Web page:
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You slip it into her hand just like you slipped it into the vending machine coin slot. Slyly, slowly, a second of hesitation. The metal is a little thinner, a little lighter than normal. But she’s not a hardwired robot, not trained in noticing differences in nationality just beneath the surface, differences that can only be measured in an image on a small silver coin. The disparities between the Bermudan dime and the American one are nearly imperceptible to the human eye. But they only accept the American here. And it makes sense, perhaps, since there’s a woman on your ten cents. Sexism, you think. She was no Franklin D. Roosevelt.


All you want is the sweet chocolate of a candy bar, light on your tongue, a taste you can only articulate in Portuguese. Characterizing the sensation in English would not do the dessert justice.  You bite you lip, that hopeful taste of sugar sizzling on your taste buds, praying she won’t notice. That she’ll turn a blind eye to the border, live up to her claim of being colorblind.


Her eyes count the change, her brows furrowing. Why did they make dollar store candy cost an extra ten cents? You would have been in the clear without that dime. Your stomach grumbles as she pinches the coin between her thumb and forefinger.


“I’m sorry,” she says. “We don’t accept foreigners here.” You’re sure your mind is playing tricks on you, sure that she said foreign change, with her drawling accent and mumbled words. So you nod and extend your hand, the small coin dropping into your palm. You trace the smooth edge, the orchids spelling stories into your skin. And you look down and wonder, ‘Why, Queen Elizabeth, do we matter so little?’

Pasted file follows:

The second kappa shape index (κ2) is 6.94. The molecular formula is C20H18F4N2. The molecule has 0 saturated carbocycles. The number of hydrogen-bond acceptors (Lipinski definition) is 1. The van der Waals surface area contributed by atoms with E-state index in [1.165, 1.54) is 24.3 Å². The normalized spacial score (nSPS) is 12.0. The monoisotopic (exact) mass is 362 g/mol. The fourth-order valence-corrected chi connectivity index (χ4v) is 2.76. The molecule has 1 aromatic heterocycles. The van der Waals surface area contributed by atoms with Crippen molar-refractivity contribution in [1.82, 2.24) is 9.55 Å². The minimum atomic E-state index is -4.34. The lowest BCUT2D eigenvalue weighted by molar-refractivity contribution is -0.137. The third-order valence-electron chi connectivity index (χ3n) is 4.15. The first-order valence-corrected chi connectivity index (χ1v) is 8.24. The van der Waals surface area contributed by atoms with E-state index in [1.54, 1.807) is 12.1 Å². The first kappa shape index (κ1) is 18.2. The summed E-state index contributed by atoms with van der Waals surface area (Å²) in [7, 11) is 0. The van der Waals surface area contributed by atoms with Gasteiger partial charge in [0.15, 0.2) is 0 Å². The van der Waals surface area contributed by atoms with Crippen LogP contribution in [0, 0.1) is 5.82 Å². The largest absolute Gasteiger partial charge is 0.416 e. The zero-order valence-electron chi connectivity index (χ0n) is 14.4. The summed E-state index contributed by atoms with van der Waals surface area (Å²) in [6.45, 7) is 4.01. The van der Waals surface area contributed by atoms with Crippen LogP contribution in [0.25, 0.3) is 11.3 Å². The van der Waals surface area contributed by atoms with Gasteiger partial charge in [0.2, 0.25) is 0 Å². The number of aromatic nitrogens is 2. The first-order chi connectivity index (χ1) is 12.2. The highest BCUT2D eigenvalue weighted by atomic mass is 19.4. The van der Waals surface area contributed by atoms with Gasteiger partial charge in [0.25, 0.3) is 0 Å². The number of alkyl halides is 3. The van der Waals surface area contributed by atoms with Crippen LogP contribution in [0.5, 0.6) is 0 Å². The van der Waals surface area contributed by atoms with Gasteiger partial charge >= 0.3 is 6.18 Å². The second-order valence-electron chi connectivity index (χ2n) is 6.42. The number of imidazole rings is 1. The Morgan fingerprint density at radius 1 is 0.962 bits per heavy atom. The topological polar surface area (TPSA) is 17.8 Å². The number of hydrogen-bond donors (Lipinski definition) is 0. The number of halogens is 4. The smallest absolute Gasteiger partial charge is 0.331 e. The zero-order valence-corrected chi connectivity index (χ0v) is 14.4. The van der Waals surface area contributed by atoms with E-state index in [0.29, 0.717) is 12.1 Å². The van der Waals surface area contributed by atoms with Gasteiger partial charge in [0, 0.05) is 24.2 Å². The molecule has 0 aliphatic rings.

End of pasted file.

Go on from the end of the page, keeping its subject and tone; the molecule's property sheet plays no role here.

Salena Casha's work has appeared in Niteblade Magazine, The Medulla Review, With Painted Words, Divine Dirt Quarterly, and Writers' Bloc among others.
 



We live in a world where identity is both static and fluid, stationary and transient. Exchanges of cultures occur in our everyday lives, embodied in ideas, food, music, literature, and currency. Yet not all exchanges are friendly. This piece seeks to  illuminate the resistance people have to the intertwining of cultures and the changing of times, and asks us to examine on what side of the struggle we will fall in the end.





 





  


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